Google's New AdWords Ad Layout Analysed
Google surprised the online marketing world by launching a radical change to its well-established ad layout on the search page. The traditional model of two or three ads above the organic search results paired with ads all the way down the right-hand side of the page is no more.
Google has adopted a new style reminiscent of how AdWords ads are shown on mobile phones - a number of ads above and below the organic results.
A search today (pictured above) for the new Samsung Galaxy S7 mobile phone shows the new Google Ads format in action.
There are no ads on the right-hand side and four ads show above the natural results. Google stated that four ads would show for highly commercial searches only - a newly launched mobile phone definitely counts as a highly-commercial search and there will be a large number of advertisers running on this keyword today after the launch yesterday at Mobile World Congress in Barcelona.
Also worth noticing that after the four ads, the additional news onebox pushes the first organic result even further down the page. This shows that organic or natural results - the preserve of SEO - will now be further down the page than before.
Anything in ad position five plus is now relegated to the bottom of the page.
As Google promised, Shopping ads remain top right and so are the only ads to appear in that position.
Advertisers and agencies will be scrambling to assess the impact of this major change over the next few weeks.
Any reduction in prominence for the top part of the AdWords auction would most likely result in advertisers valuing these top positions even more highly, therefore potentially being prepared to bid higher for the top four spots. This will result in higher CPCs and therefore higher costs for advertisers playing in this space.
However, the added prominence will also drive more clicks, so higher costs could be offset by better clickthrough rates and even higher conversion rates.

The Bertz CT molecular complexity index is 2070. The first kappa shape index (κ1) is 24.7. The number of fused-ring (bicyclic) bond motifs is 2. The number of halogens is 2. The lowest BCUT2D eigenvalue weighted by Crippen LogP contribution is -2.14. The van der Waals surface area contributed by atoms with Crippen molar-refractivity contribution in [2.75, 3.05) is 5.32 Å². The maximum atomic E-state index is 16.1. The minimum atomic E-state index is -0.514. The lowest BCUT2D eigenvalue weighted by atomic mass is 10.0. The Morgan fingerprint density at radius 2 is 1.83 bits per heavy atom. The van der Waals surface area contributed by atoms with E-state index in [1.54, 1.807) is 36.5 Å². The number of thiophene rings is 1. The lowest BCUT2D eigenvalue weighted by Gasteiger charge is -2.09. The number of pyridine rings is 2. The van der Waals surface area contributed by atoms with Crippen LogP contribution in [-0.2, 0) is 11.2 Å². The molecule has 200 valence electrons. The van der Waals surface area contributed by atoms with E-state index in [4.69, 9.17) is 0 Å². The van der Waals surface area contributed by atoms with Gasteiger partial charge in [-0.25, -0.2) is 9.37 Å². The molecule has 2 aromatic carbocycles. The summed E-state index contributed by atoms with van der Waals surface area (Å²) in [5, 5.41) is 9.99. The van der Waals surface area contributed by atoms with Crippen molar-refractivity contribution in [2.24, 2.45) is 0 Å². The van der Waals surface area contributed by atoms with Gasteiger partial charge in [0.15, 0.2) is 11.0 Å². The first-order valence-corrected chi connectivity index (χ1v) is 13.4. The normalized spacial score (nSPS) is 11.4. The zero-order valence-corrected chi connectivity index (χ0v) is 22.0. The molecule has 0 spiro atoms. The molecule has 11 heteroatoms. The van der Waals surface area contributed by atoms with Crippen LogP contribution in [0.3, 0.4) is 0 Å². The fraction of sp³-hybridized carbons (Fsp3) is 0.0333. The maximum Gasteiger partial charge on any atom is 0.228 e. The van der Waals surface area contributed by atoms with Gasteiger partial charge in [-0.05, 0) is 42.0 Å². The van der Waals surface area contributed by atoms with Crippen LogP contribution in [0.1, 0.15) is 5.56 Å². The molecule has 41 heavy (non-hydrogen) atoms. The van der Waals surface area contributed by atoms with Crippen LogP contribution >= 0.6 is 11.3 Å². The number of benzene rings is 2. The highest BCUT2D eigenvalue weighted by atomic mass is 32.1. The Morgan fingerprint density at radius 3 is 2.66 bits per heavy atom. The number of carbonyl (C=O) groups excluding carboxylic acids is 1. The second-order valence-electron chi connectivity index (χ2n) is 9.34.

What is also interesting is the question of what value the ads below the results will have in the new layout. Ads that were top-right hand of the page would still get a reasonable clickthrough in the previous layout, although this would of course decrease as the positions diminished towards the bottom of the page.
Ads now below the first page organic results seem to be in a poor placement and the conversion value could be expected to be like something on the second page in the previous system.
Will this mean advertisers fight it out for the top four positions and the auction intensity is greatly increased? Maybe, users are accustomed to the ads at the bottom of the page from their use of Google on smartphones, so that position will not be a wilderness for clicks?
It remains to be seen, but as Google always tests out changes exhaustively, especially ones as fundamental as this, it is likely that the new format will be positive for advertisers. It does suggest that the ad positions down the right-hand side were becoming ineffective and ignored by users. SEO could be impacted negatively and Shopping Ads now have a stand-out position too, which should be beneficial for those campaigns.
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